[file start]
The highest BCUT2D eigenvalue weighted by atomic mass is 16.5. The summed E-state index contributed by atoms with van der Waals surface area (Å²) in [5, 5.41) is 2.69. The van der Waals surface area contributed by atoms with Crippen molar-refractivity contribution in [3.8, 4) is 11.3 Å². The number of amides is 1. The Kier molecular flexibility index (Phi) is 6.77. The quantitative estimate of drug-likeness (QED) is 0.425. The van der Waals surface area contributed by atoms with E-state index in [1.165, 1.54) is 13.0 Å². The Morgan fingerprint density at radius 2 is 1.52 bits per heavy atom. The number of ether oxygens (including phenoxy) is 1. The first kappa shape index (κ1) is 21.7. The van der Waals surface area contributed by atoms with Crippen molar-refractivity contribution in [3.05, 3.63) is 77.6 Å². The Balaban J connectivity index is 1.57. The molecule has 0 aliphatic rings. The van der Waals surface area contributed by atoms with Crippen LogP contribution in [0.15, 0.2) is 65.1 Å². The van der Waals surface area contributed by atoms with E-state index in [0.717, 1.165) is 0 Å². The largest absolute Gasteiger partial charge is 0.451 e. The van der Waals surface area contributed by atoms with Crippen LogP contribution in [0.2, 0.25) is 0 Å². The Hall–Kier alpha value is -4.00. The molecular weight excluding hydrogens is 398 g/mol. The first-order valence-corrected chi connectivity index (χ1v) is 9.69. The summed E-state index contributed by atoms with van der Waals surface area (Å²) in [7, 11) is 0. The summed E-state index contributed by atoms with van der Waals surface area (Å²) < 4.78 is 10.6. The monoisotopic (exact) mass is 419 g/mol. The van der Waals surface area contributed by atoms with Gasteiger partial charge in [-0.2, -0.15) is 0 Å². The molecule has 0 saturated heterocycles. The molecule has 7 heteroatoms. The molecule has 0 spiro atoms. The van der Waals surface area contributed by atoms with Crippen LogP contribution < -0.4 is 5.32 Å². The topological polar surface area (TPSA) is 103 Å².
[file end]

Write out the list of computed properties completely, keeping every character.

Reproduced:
The highest BCUT2D eigenvalue weighted by atomic mass is 16.5. The summed E-state index contributed by atoms with van der Waals surface area (Å²) in [5, 5.41) is 2.69. The van der Waals surface area contributed by atoms with Crippen molar-refractivity contribution in [3.8, 4) is 11.3 Å². The number of amides is 1. The Kier molecular flexibility index (Phi) is 6.77. The quantitative estimate of drug-likeness (QED) is 0.425. The van der Waals surface area contributed by atoms with E-state index in [1.165, 1.54) is 13.0 Å². The Morgan fingerprint density at radius 2 is 1.52 bits per heavy atom. The number of ether oxygens (including phenoxy) is 1. The first kappa shape index (κ1) is 21.7. The van der Waals surface area contributed by atoms with Crippen molar-refractivity contribution in [3.05, 3.63) is 77.6 Å². The Balaban J connectivity index is 1.57. The molecule has 0 aliphatic rings. The van der Waals surface area contributed by atoms with Crippen LogP contribution in [0.15, 0.2) is 65.1 Å². The van der Waals surface area contributed by atoms with E-state index in [0.717, 1.165) is 0 Å². The largest absolute Gasteiger partial charge is 0.451 e. The van der Waals surface area contributed by atoms with Crippen LogP contribution in [0.2, 0.25) is 0 Å². The Hall–Kier alpha value is -4.00. The molecular weight excluding hydrogens is 398 g/mol. The first-order valence-corrected chi connectivity index (χ1v) is 9.69. The summed E-state index contributed by atoms with van der Waals surface area (Å²) in [7, 11) is 0. The summed E-state index contributed by atoms with van der Waals surface area (Å²) < 4.78 is 10.6. The monoisotopic (exact) mass is 419 g/mol. The van der Waals surface area contributed by atoms with Gasteiger partial charge in [-0.2, -0.15) is 0 Å². The molecule has 0 saturated heterocycles. The molecule has 7 heteroatoms. The molecule has 0 spiro atoms. The van der Waals surface area contributed by atoms with Crippen LogP contribution < -0.4 is 5.32 Å². The topological polar surface area (TPSA) is 103 Å².